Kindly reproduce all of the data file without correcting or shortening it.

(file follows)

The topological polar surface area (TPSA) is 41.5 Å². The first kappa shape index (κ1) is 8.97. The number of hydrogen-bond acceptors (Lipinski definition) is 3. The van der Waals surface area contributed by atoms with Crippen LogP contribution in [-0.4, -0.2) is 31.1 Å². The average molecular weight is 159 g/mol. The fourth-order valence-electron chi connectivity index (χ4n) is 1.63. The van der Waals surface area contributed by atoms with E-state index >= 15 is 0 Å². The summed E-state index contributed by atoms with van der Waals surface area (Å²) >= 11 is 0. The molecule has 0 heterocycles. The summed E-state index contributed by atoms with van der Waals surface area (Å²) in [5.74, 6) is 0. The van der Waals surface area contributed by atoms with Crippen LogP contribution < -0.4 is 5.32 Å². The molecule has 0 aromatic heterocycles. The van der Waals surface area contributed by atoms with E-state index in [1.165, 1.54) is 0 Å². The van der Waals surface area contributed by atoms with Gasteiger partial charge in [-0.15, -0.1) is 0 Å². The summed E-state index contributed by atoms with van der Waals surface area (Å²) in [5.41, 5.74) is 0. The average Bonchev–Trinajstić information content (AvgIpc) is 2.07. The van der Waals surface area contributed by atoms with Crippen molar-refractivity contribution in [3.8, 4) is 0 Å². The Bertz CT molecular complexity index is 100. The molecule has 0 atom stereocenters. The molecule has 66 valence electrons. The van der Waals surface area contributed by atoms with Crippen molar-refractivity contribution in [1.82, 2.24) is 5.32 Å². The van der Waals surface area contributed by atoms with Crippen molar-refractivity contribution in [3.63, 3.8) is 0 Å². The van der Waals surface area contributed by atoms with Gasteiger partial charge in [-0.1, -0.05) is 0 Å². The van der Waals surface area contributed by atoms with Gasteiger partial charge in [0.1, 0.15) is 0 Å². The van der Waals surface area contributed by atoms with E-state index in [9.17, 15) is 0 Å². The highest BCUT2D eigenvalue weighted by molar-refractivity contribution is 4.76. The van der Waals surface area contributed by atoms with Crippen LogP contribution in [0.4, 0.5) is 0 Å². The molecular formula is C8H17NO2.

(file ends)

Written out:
The topological polar surface area (TPSA) is 41.5 Å². The first kappa shape index (κ1) is 8.97. The number of hydrogen-bond acceptors (Lipinski definition) is 3. The van der Waals surface area contributed by atoms with Crippen LogP contribution in [-0.4, -0.2) is 31.1 Å². The average molecular weight is 159 g/mol. The fourth-order valence-electron chi connectivity index (χ4n) is 1.63. The van der Waals surface area contributed by atoms with E-state index >= 15 is 0 Å². The summed E-state index contributed by atoms with van der Waals surface area (Å²) >= 11 is 0. The molecule has 0 heterocycles. The summed E-state index contributed by atoms with van der Waals surface area (Å²) in [5.74, 6) is 0. The van der Waals surface area contributed by atoms with Crippen LogP contribution < -0.4 is 5.32 Å². The molecule has 0 aromatic heterocycles. The van der Waals surface area contributed by atoms with E-state index in [1.165, 1.54) is 0 Å². The van der Waals surface area contributed by atoms with Gasteiger partial charge in [-0.15, -0.1) is 0 Å². The summed E-state index contributed by atoms with van der Waals surface area (Å²) in [5.41, 5.74) is 0. The average Bonchev–Trinajstić information content (AvgIpc) is 2.07. The van der Waals surface area contributed by atoms with Crippen molar-refractivity contribution in [3.8, 4) is 0 Å². The Bertz CT molecular complexity index is 100. The molecule has 0 atom stereocenters. The molecule has 66 valence electrons. The van der Waals surface area contributed by atoms with Crippen molar-refractivity contribution in [1.82, 2.24) is 5.32 Å². The van der Waals surface area contributed by atoms with Crippen molar-refractivity contribution in [3.63, 3.8) is 0 Å². The van der Waals surface area contributed by atoms with Gasteiger partial charge in [-0.1, -0.05) is 0 Å². The van der Waals surface area contributed by atoms with Gasteiger partial charge in [0.1, 0.15) is 0 Å². The van der Waals surface area contributed by atoms with E-state index in [9.17, 15) is 0 Å². The highest BCUT2D eigenvalue weighted by molar-refractivity contribution is 4.76. The van der Waals surface area contributed by atoms with Crippen LogP contribution in [0.4, 0.5) is 0 Å². The molecular formula is C8H17NO2.